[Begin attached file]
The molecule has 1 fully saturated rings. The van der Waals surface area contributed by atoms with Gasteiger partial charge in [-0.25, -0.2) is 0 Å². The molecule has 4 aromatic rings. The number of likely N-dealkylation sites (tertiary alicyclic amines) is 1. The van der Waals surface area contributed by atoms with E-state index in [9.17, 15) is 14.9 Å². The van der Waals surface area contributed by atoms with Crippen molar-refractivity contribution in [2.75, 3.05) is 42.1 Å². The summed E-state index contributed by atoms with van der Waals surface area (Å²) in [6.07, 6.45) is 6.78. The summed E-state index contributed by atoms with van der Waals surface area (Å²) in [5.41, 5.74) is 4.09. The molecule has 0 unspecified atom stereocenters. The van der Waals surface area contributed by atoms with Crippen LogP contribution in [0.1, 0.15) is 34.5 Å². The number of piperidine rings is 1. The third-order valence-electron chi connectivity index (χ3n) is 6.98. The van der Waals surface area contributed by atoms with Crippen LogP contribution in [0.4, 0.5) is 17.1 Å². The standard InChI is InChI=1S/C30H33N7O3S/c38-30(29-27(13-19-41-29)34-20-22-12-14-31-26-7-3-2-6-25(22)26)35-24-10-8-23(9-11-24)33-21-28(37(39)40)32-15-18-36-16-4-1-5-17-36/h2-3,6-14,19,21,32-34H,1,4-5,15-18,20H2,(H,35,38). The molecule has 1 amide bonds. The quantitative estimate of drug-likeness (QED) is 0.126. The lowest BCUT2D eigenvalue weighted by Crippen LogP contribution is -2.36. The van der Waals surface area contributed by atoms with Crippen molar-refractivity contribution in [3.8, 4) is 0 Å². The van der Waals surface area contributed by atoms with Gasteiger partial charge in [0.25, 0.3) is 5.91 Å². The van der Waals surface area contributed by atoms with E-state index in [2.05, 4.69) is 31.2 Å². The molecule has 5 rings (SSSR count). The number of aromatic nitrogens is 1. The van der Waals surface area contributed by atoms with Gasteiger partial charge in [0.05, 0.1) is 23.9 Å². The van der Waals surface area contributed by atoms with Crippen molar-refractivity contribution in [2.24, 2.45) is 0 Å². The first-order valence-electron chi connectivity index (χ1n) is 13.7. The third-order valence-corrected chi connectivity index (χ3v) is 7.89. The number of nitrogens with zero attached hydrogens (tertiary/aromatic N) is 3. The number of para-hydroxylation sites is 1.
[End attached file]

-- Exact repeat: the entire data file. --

The molecule has 1 fully saturated rings. The van der Waals surface area contributed by atoms with Gasteiger partial charge in [-0.25, -0.2) is 0 Å². The molecule has 4 aromatic rings. The number of likely N-dealkylation sites (tertiary alicyclic amines) is 1. The van der Waals surface area contributed by atoms with E-state index in [9.17, 15) is 14.9 Å². The van der Waals surface area contributed by atoms with Crippen molar-refractivity contribution in [2.75, 3.05) is 42.1 Å². The summed E-state index contributed by atoms with van der Waals surface area (Å²) in [6.07, 6.45) is 6.78. The summed E-state index contributed by atoms with van der Waals surface area (Å²) in [5.41, 5.74) is 4.09. The molecule has 0 unspecified atom stereocenters. The van der Waals surface area contributed by atoms with Crippen LogP contribution in [0.1, 0.15) is 34.5 Å². The number of piperidine rings is 1. The third-order valence-electron chi connectivity index (χ3n) is 6.98. The van der Waals surface area contributed by atoms with Crippen LogP contribution in [0.4, 0.5) is 17.1 Å². The standard InChI is InChI=1S/C30H33N7O3S/c38-30(29-27(13-19-41-29)34-20-22-12-14-31-26-7-3-2-6-25(22)26)35-24-10-8-23(9-11-24)33-21-28(37(39)40)32-15-18-36-16-4-1-5-17-36/h2-3,6-14,19,21,32-34H,1,4-5,15-18,20H2,(H,35,38). The molecule has 1 amide bonds. The quantitative estimate of drug-likeness (QED) is 0.126. The lowest BCUT2D eigenvalue weighted by Crippen LogP contribution is -2.36. The van der Waals surface area contributed by atoms with Crippen molar-refractivity contribution in [3.8, 4) is 0 Å². The van der Waals surface area contributed by atoms with Gasteiger partial charge in [0.25, 0.3) is 5.91 Å². The van der Waals surface area contributed by atoms with E-state index in [2.05, 4.69) is 31.2 Å². The molecule has 5 rings (SSSR count). The number of aromatic nitrogens is 1. The van der Waals surface area contributed by atoms with Gasteiger partial charge in [0.05, 0.1) is 23.9 Å². The van der Waals surface area contributed by atoms with Crippen molar-refractivity contribution in [2.24, 2.45) is 0 Å². The first-order valence-electron chi connectivity index (χ1n) is 13.7. The third-order valence-corrected chi connectivity index (χ3v) is 7.89. The number of nitrogens with zero attached hydrogens (tertiary/aromatic N) is 3. The number of para-hydroxylation sites is 1.